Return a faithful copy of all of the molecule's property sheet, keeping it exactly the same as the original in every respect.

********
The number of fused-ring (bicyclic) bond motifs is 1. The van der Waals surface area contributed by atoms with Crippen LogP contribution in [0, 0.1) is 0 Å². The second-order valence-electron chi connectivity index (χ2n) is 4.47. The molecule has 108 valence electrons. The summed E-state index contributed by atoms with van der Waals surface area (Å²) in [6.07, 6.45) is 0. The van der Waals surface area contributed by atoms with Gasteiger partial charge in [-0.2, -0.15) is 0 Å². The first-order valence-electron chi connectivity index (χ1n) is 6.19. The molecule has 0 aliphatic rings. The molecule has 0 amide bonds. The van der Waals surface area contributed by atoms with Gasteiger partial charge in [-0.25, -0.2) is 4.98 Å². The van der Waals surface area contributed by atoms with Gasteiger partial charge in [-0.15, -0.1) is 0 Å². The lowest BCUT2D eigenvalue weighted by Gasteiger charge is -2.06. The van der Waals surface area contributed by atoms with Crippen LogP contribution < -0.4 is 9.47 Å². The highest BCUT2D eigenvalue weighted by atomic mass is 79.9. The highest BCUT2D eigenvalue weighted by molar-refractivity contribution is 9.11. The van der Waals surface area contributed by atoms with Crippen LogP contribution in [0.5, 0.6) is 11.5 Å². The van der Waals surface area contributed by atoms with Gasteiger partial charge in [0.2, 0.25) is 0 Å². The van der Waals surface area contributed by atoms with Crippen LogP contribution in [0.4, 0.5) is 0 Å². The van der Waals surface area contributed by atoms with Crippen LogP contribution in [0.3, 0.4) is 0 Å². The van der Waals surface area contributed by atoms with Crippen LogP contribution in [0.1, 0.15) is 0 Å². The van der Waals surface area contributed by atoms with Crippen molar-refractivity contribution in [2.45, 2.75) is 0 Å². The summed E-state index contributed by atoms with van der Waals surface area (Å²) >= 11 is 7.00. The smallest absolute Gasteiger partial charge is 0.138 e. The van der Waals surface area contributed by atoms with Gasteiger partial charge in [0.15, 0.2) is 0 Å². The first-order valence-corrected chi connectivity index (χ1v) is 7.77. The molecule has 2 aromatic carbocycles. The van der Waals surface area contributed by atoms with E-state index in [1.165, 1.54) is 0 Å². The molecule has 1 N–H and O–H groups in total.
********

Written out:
The number of fused-ring (bicyclic) bond motifs is 1. The van der Waals surface area contributed by atoms with Crippen LogP contribution in [0, 0.1) is 0 Å². The second-order valence-electron chi connectivity index (χ2n) is 4.47. The molecule has 108 valence electrons. The summed E-state index contributed by atoms with van der Waals surface area (Å²) in [6.07, 6.45) is 0. The van der Waals surface area contributed by atoms with Gasteiger partial charge in [-0.2, -0.15) is 0 Å². The first-order valence-electron chi connectivity index (χ1n) is 6.19. The molecule has 0 aliphatic rings. The molecule has 0 amide bonds. The van der Waals surface area contributed by atoms with Gasteiger partial charge in [-0.25, -0.2) is 4.98 Å². The van der Waals surface area contributed by atoms with Gasteiger partial charge in [-0.15, -0.1) is 0 Å². The lowest BCUT2D eigenvalue weighted by Gasteiger charge is -2.06. The van der Waals surface area contributed by atoms with Crippen LogP contribution < -0.4 is 9.47 Å². The highest BCUT2D eigenvalue weighted by atomic mass is 79.9. The highest BCUT2D eigenvalue weighted by molar-refractivity contribution is 9.11. The van der Waals surface area contributed by atoms with Crippen LogP contribution in [0.5, 0.6) is 11.5 Å². The van der Waals surface area contributed by atoms with Gasteiger partial charge in [0.2, 0.25) is 0 Å². The van der Waals surface area contributed by atoms with Crippen LogP contribution in [0.4, 0.5) is 0 Å². The van der Waals surface area contributed by atoms with Crippen LogP contribution in [0.3, 0.4) is 0 Å². The van der Waals surface area contributed by atoms with Crippen LogP contribution in [0.1, 0.15) is 0 Å². The van der Waals surface area contributed by atoms with Crippen molar-refractivity contribution in [2.45, 2.75) is 0 Å². The summed E-state index contributed by atoms with van der Waals surface area (Å²) >= 11 is 7.00. The smallest absolute Gasteiger partial charge is 0.138 e. The van der Waals surface area contributed by atoms with Gasteiger partial charge in [0.15, 0.2) is 0 Å². The first-order valence-corrected chi connectivity index (χ1v) is 7.77. The molecule has 2 aromatic carbocycles. The van der Waals surface area contributed by atoms with E-state index in [1.165, 1.54) is 0 Å². The molecule has 1 N–H and O–H groups in total.